Karl`s PC Help Forums

A genius in the family
marymary100 - 13-8-2015 at 23:34

Pianist - aged 9

hyper polyglot


LSemmens - 14-8-2015 at 01:51

That kid on the piano is better than my cousin was and she was almost as good at a similar age. She met the qualifications to teach at age 12. And now runs programs for gifted children.

It will be interesting to see how my 4YO grandson ends up as he is displaying signs of being very gifted. Understands the concepts behind things. At three decided that the kitchen floor was a good place to set up the solar system complete with attendant moons and relative sizes (given the pots and pans he had at hand). Has been reading at beyond grade four level for some time. Currently is saving up to purchase an Xbox. Mum said, you save $100 and we'll pay the rest. (He now has $70). He will come up to mum, or dad, and says, What job can I do to earn a gold coin. He will then happily go and perform whatever task is requested. Often, it might be make your bed, or tidy his younger brother's room. He, fortunately, is not pretentious, but does not suffer fools gladly. One person sent to assess his development at 2 decided that he was not very bright because she treated him like many two year olds and he just plain ignored her (with the attitude of "if you don't know that that is a red ball, I'm not going to tell you). At that stage he was beginning to read and already knew what a dodecahedron and many other polygons were.

Quaver - 14-8-2015 at 10:07

Originally posted by LSemmens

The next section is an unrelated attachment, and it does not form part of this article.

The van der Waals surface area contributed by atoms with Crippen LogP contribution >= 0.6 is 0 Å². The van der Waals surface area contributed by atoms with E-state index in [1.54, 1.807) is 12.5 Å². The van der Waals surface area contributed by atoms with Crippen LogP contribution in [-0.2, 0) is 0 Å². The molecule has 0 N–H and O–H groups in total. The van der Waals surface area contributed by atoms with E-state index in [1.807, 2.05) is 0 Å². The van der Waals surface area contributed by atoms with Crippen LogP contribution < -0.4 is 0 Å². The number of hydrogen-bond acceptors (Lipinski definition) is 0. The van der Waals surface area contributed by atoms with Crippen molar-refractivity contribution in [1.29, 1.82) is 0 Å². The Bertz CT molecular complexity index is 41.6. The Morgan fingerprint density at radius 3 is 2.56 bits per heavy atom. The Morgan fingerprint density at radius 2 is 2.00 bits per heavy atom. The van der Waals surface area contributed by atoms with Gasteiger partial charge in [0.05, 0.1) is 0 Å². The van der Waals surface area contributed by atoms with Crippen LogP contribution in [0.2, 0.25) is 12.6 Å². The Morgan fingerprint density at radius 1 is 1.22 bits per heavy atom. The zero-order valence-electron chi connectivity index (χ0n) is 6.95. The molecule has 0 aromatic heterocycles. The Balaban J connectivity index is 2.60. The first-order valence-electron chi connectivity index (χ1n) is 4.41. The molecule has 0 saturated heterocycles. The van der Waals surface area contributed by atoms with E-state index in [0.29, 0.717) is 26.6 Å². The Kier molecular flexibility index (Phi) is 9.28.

already knew what a dodecahedron and many other polygons were.

Dodeca...? Something with 12 something?confused2
Are you telling me I'm more stupid than a 2 year old?waggyfinger:D

marymary100 - 14-8-2015 at 10:17

At 1 my daughter had words like broccoli, cappuccino and delicious in her vocabulary and she could read before going to school. Although she also played piano to teaching standard and guitar/violin to a lesser extent, she wasn't as gifted as that young boy at that age. Child genius, the TV programme, worried me as many of the parents seemed more into it than the children.

LSemmens - 14-8-2015 at 13:52

Therein lies the problem, Mary, sometimes the parents are pushing their kids which makes it likely that, as these kids get old enough to rebel, they may well do, and we'll lose another genius. We are quite impressed with our daughter in that she encourages his desire to learn but does not push. If he asks a question, then she answers it with the facts that she can garner from her friend (mr. Google) if she does not know herself. She never makes up an answer like often happens when the question about babies and their delivery comes up. Just recently she has had to teach him about death as she flew south to go to her Auntie's funeral.